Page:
On The Fly: Humans aren’t the only ones after hungry fish | PostIndependent.com

On The Fly: Humans aren’t the only ones after hungry fish

Scott Spooner
On The Fly

I often wonder as I sit on the banks of our rivers, who eats more bugs? The fish or the bats and bird life?

The ouzels here in the Roaring Fork Valley are as fat as little Santas, and watching the swallows pick off caddis and drakes on the surface with their silent, graceful flight is always a sight to behold. Hummingbirds do their share of damage with midges in the mornings too.

Just like ocean fishing, all fly fishers here take their cues from bird pandemonium over the water during a solid hatch.

While waiting for the green drake hatch to commence here on the river in Basalt earlier this week, I started to wonder if the fish take their cue from the birds and bats on this particular hatch. More interestingly, the green drakes really started to pop when I noticed fewer and fewer swallows, and more bats entering the picture.

Bats do some serious bug damage over the rivers. Anyone who has spent real time on the water has had a bat or swallow grab their fly right out of the air, and sometimes right off the water’s surface.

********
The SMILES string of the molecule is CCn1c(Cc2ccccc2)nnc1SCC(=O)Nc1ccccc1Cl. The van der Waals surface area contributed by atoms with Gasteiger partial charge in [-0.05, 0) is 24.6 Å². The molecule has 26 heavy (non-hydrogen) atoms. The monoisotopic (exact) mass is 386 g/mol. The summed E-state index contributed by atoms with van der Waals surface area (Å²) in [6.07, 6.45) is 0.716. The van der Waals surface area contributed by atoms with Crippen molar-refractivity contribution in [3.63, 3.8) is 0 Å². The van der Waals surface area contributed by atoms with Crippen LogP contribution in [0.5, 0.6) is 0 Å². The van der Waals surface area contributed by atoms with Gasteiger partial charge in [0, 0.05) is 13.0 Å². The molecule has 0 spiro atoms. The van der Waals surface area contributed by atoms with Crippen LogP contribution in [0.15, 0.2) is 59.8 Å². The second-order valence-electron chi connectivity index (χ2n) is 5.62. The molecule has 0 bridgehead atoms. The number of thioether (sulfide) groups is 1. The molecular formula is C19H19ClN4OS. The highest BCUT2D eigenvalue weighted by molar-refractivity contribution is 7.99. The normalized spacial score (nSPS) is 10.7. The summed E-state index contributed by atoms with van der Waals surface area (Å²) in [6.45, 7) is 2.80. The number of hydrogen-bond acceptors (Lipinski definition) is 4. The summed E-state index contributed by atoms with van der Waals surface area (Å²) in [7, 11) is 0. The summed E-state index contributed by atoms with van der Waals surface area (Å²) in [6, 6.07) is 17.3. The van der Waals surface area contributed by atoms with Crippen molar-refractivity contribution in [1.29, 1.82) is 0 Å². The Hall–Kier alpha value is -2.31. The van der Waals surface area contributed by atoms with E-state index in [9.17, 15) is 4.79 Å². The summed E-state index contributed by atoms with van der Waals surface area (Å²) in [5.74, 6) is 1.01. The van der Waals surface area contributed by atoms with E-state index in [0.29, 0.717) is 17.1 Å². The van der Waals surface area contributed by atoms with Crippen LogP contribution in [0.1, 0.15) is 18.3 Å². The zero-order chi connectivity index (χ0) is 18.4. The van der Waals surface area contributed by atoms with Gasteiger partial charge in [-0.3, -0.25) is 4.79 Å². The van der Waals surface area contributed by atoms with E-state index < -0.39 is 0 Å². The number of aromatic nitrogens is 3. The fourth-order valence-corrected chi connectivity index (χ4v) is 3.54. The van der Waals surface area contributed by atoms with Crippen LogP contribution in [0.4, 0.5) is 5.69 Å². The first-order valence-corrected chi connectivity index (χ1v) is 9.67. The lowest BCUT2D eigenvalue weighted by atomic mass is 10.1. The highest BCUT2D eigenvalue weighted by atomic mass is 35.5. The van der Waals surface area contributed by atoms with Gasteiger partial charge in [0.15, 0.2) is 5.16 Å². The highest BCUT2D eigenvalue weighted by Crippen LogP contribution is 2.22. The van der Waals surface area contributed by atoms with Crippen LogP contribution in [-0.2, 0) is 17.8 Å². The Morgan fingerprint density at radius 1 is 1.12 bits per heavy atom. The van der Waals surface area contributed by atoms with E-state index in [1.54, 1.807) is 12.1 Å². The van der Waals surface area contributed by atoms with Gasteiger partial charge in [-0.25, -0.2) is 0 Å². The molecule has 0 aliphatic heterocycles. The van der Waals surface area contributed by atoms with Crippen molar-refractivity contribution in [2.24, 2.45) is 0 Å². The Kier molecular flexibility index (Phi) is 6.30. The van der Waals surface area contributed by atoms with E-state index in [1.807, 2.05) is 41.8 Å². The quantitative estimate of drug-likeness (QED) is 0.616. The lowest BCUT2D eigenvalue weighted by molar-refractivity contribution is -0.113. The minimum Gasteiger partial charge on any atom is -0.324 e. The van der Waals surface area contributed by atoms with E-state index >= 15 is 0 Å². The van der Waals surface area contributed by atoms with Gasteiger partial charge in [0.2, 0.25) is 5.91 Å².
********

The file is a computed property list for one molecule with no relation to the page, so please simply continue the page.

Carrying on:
Eagles and herons do their share of river hunting out there, too. We have all caught fish here and there with scars on their backs, usually from a narrow escape with a bald eagle or the like.

Just last summer, I saw a bald eagle pull a kamikaze move right beside me, taking out a nice trout with a dive bomb move right out of a movie. The eagle went all the way into the river and emerged with a surprised 18-inch rainbow in its clutches.

This year seemed to bring us more robins than usual, and it is always interesting watching them browse through onstream brush, snacking on the occasional stonefly or caddis. I’m pretty sure we have year-round resident robins, but there sure are a lot of them this year.

The good thing is that there is room out there for everyone, whether you’re a bat, a hummingbird, or even a fly fisher.

This column is provided weekly by Taylor Creek Fly Shop in Aspen and Basalt. Taylor Creek can be reached at 970-927-4374, or on the Web at http://www.TaylorCreek.com.


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